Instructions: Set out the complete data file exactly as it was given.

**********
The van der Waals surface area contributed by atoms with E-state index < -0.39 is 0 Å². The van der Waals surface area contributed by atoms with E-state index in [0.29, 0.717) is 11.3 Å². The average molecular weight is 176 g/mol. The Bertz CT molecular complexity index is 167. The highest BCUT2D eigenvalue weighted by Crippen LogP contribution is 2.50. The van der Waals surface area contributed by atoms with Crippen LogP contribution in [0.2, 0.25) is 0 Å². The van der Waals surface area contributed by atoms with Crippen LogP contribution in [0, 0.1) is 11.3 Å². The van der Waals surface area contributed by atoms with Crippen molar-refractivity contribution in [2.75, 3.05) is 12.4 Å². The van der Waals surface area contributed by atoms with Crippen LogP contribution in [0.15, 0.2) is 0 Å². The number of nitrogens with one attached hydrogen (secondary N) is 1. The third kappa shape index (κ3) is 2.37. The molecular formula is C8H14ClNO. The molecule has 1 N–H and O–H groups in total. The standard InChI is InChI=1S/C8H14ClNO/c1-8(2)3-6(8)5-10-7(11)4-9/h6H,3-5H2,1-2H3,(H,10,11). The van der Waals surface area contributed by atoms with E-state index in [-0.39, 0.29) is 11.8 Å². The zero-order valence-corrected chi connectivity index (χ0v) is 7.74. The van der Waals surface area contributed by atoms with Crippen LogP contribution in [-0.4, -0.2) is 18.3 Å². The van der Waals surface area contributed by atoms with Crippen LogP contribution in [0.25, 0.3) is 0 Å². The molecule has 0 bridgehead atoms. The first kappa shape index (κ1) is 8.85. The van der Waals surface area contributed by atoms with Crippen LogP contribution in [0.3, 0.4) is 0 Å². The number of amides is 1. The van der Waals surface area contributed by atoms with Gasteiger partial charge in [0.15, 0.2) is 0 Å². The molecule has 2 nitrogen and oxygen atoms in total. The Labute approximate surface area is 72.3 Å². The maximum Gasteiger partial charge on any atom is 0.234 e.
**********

The van der Waals surface area contributed by atoms with E-state index < -0.39 is 0 Å². The van der Waals surface area contributed by atoms with E-state index in [0.29, 0.717) is 11.3 Å². The average molecular weight is 176 g/mol. The Bertz CT molecular complexity index is 167. The highest BCUT2D eigenvalue weighted by Crippen LogP contribution is 2.50. The van der Waals surface area contributed by atoms with Crippen LogP contribution in [0.2, 0.25) is 0 Å². The van der Waals surface area contributed by atoms with Crippen LogP contribution in [0, 0.1) is 11.3 Å². The van der Waals surface area contributed by atoms with Crippen molar-refractivity contribution in [2.75, 3.05) is 12.4 Å². The van der Waals surface area contributed by atoms with Crippen LogP contribution in [0.15, 0.2) is 0 Å². The number of nitrogens with one attached hydrogen (secondary N) is 1. The third kappa shape index (κ3) is 2.37. The molecular formula is C8H14ClNO. The molecule has 1 N–H and O–H groups in total. The standard InChI is InChI=1S/C8H14ClNO/c1-8(2)3-6(8)5-10-7(11)4-9/h6H,3-5H2,1-2H3,(H,10,11). The van der Waals surface area contributed by atoms with E-state index in [-0.39, 0.29) is 11.8 Å². The zero-order valence-corrected chi connectivity index (χ0v) is 7.74. The van der Waals surface area contributed by atoms with Crippen LogP contribution in [-0.4, -0.2) is 18.3 Å². The van der Waals surface area contributed by atoms with Crippen LogP contribution in [0.25, 0.3) is 0 Å². The molecule has 0 bridgehead atoms. The first kappa shape index (κ1) is 8.85. The van der Waals surface area contributed by atoms with Crippen LogP contribution in [0.3, 0.4) is 0 Å². The number of amides is 1. The van der Waals surface area contributed by atoms with Gasteiger partial charge in [0.15, 0.2) is 0 Å². The molecule has 2 nitrogen and oxygen atoms in total. The Labute approximate surface area is 72.3 Å². The maximum Gasteiger partial charge on any atom is 0.234 e.